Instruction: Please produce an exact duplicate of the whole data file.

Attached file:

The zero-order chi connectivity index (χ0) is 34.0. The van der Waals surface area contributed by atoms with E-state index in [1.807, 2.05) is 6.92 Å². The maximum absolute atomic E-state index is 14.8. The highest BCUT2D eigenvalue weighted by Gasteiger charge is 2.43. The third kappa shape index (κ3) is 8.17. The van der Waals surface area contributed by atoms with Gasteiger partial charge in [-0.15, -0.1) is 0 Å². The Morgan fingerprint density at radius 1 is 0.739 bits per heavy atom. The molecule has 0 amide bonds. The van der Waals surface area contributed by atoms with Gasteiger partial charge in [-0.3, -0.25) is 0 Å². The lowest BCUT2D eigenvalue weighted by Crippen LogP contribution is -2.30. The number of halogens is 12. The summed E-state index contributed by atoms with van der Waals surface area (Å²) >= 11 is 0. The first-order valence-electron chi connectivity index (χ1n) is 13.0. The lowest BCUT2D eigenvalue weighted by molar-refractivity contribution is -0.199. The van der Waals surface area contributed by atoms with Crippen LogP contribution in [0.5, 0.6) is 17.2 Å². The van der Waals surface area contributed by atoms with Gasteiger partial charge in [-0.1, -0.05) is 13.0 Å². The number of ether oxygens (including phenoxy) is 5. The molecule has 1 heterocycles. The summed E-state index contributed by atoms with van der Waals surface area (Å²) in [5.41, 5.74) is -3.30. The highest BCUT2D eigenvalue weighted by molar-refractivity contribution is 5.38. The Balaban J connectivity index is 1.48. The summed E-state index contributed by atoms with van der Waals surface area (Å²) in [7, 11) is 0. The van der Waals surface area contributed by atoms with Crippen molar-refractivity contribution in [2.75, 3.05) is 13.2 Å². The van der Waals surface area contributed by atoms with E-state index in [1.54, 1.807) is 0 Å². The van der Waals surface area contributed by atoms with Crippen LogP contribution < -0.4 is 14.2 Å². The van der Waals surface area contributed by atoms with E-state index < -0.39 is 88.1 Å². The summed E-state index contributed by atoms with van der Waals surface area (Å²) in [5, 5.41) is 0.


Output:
The zero-order chi connectivity index (χ0) is 34.0. The van der Waals surface area contributed by atoms with E-state index in [1.807, 2.05) is 6.92 Å². The maximum absolute atomic E-state index is 14.8. The highest BCUT2D eigenvalue weighted by Gasteiger charge is 2.43. The third kappa shape index (κ3) is 8.17. The van der Waals surface area contributed by atoms with Gasteiger partial charge in [-0.15, -0.1) is 0 Å². The Morgan fingerprint density at radius 1 is 0.739 bits per heavy atom. The molecule has 0 amide bonds. The van der Waals surface area contributed by atoms with Gasteiger partial charge in [-0.3, -0.25) is 0 Å². The lowest BCUT2D eigenvalue weighted by Crippen LogP contribution is -2.30. The number of halogens is 12. The summed E-state index contributed by atoms with van der Waals surface area (Å²) >= 11 is 0. The first-order valence-electron chi connectivity index (χ1n) is 13.0. The lowest BCUT2D eigenvalue weighted by molar-refractivity contribution is -0.199. The van der Waals surface area contributed by atoms with Crippen LogP contribution in [0.5, 0.6) is 17.2 Å². The van der Waals surface area contributed by atoms with Gasteiger partial charge in [-0.1, -0.05) is 13.0 Å². The number of ether oxygens (including phenoxy) is 5. The molecule has 1 heterocycles. The summed E-state index contributed by atoms with van der Waals surface area (Å²) in [5.41, 5.74) is -3.30. The highest BCUT2D eigenvalue weighted by molar-refractivity contribution is 5.38. The Balaban J connectivity index is 1.48. The summed E-state index contributed by atoms with van der Waals surface area (Å²) in [7, 11) is 0. The van der Waals surface area contributed by atoms with Crippen molar-refractivity contribution in [2.75, 3.05) is 13.2 Å². The van der Waals surface area contributed by atoms with E-state index in [1.54, 1.807) is 0 Å². The van der Waals surface area contributed by atoms with Crippen LogP contribution < -0.4 is 14.2 Å². The van der Waals surface area contributed by atoms with E-state index < -0.39 is 88.1 Å². The summed E-state index contributed by atoms with van der Waals surface area (Å²) in [5, 5.41) is 0.